SPN Forum

August 1, 2016
Atlanta, Georgia, United States
Deadline for proposal submissions:
April 4, 2016
Free, but space is limited!
information studies; archival enterprise; digital curation; conservation; software studies; preservation; community infrastructure; action-research; software-dependence; software licensing; participatory design; distributed digital preservation networks; legal frameworks; governance; sustainability

Forum Theme:
“Action Research: Empowering the Cultural Heritage Community and Mapping Out Next Steps for Software Preservation”

The forum’s theme, “Action Research: Empowering the Cultural Heritage Community and Mapping Out Next Steps for Software Preservation” reflects the mission of the Software Preservation Network (SPN) to solicit community input and build consensus around future steps for a national strategy for software preservation.

The SPN project team believes that the practice of critical reflection around software preservation must incorporate members from complementary domains to actively participate in a coordinated effort to develop a sustainable, national strategy for proprietary software licensing and collection – pulling heavily from the collective, lived experience and expertise of researcher-practitioners in software development, law, archives, libraries, museums, and other domains.

While proposals that provide historical context for software collection or preservation are welcome, every proposal should include the following components:

  • Title
  • Relevance to the Software Preservation Network project (what core component of the network does the proposal address?)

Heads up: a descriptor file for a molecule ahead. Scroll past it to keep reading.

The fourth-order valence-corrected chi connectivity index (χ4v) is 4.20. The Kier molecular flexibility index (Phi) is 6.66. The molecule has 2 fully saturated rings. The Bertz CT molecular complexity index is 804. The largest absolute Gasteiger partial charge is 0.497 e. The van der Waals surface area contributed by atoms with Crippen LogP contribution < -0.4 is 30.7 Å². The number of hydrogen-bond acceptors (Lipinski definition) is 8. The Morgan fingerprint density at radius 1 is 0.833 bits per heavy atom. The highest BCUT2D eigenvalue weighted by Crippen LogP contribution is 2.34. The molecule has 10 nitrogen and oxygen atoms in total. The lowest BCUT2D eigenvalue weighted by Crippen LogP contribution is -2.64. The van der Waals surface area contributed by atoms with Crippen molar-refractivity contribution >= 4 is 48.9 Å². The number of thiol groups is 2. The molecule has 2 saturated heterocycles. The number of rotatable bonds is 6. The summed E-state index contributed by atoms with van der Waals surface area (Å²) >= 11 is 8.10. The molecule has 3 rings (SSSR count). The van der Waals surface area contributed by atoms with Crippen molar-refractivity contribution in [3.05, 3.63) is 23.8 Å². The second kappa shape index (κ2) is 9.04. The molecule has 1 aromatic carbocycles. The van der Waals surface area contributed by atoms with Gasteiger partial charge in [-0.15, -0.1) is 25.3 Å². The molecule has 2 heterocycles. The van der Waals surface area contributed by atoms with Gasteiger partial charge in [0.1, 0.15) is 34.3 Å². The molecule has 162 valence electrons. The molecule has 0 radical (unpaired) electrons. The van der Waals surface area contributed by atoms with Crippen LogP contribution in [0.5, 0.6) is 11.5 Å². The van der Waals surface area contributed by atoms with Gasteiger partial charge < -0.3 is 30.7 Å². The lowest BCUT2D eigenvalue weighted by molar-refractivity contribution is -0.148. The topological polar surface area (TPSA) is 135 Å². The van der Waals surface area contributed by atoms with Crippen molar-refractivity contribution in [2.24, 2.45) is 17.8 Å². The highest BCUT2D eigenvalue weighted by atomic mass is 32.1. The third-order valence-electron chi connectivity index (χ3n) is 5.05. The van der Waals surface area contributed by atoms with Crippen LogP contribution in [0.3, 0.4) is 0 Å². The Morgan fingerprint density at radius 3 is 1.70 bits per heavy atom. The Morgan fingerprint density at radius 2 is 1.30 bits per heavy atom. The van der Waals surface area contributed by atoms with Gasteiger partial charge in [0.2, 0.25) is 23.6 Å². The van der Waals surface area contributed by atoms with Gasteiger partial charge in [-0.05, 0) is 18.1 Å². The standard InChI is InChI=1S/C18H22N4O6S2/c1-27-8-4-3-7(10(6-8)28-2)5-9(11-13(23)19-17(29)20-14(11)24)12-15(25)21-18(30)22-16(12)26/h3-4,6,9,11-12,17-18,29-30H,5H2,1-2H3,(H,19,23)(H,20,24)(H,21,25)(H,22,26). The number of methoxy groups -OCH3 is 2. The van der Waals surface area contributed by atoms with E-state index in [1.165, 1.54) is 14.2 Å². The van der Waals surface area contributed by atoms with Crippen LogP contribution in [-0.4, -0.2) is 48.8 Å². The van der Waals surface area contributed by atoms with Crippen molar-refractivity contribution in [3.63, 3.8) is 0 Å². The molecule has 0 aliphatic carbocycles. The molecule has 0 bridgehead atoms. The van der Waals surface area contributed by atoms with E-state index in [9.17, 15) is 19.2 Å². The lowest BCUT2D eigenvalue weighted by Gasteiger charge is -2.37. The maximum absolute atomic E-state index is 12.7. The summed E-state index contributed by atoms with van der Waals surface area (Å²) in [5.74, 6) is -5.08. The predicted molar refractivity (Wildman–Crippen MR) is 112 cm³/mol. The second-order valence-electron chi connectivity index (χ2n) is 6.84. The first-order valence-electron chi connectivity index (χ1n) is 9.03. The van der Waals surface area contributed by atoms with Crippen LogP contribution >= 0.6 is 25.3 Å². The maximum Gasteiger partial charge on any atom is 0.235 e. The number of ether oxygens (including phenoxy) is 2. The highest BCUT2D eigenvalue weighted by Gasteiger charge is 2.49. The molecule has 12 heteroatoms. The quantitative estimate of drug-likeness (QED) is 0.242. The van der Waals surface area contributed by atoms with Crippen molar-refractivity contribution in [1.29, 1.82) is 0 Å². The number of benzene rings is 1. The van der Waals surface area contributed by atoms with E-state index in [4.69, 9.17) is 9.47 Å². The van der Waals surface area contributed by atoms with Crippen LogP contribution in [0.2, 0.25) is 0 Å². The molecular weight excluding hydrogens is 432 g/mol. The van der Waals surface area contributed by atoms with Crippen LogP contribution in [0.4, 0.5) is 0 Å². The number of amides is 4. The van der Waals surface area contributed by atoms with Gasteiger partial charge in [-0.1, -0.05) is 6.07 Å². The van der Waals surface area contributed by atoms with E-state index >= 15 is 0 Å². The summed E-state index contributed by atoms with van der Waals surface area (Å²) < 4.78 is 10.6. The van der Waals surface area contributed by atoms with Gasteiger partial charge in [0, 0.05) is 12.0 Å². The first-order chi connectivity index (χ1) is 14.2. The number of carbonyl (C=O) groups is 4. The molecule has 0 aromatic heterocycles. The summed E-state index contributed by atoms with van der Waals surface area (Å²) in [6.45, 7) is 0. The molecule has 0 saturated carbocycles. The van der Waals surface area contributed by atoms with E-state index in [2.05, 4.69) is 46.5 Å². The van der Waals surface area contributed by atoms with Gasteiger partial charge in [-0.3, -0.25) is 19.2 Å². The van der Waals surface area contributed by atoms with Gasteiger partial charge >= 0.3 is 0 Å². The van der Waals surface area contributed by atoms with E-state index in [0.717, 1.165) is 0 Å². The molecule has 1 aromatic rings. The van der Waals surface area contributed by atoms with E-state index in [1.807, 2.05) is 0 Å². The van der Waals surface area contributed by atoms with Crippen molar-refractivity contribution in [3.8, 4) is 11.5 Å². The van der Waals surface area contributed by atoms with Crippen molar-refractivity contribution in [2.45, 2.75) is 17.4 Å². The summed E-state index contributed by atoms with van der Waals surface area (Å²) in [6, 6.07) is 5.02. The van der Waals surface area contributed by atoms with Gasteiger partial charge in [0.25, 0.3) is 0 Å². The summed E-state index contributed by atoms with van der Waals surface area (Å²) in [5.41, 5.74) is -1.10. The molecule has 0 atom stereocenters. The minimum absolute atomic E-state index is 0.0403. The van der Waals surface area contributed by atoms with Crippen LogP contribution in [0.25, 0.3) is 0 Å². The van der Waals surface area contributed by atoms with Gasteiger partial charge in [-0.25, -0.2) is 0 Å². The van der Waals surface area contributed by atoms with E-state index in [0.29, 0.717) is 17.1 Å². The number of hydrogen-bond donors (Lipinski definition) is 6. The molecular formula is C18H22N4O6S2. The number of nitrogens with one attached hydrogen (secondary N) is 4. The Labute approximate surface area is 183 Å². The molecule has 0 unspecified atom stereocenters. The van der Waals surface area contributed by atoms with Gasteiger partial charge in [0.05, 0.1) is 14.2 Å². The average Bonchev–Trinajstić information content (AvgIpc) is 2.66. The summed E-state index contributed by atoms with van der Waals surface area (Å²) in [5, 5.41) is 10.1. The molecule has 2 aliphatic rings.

• Outline of session content
  • Pre-conference materials for attendees (surveys, worksheets, thought piece, etc.)
  • Structure of in-session activity
  • Session participant outcomes and how those outcomes pipe into the larger discussion of a national software preservation strategy
  • Assessment method – how would you define a successful session? How would you gauge the productivity of your session?

Proposals are invited on topics such as:

  • Current collaborations/consortial efforts
  • Collective software licensing approaches
  • Preservation efforts
  • Emulated or virtualized access options
  • Organizational structures that have worked for other multi-institutional initiatives that may work for software preservation

Session format options include but are not limited to:

  • Use cases (30-45 minute presentation): describes specific institutional cases/situations where software played a key role in providing (or not being able to provide, as the case may be) access to digital collection material
  • What IFs (5-10 minute presentation): lightning talks that propose a realistic “what if?” scenario for addressing some aspect of software preservation
  • Context panels (45-60 minutes): provide contextual information about issues related to software preservation
  • Workshops (30-60 minutes): small group breakout activities that asks participants to reflect on and refine emerging solutions to software preservation

Register using this form.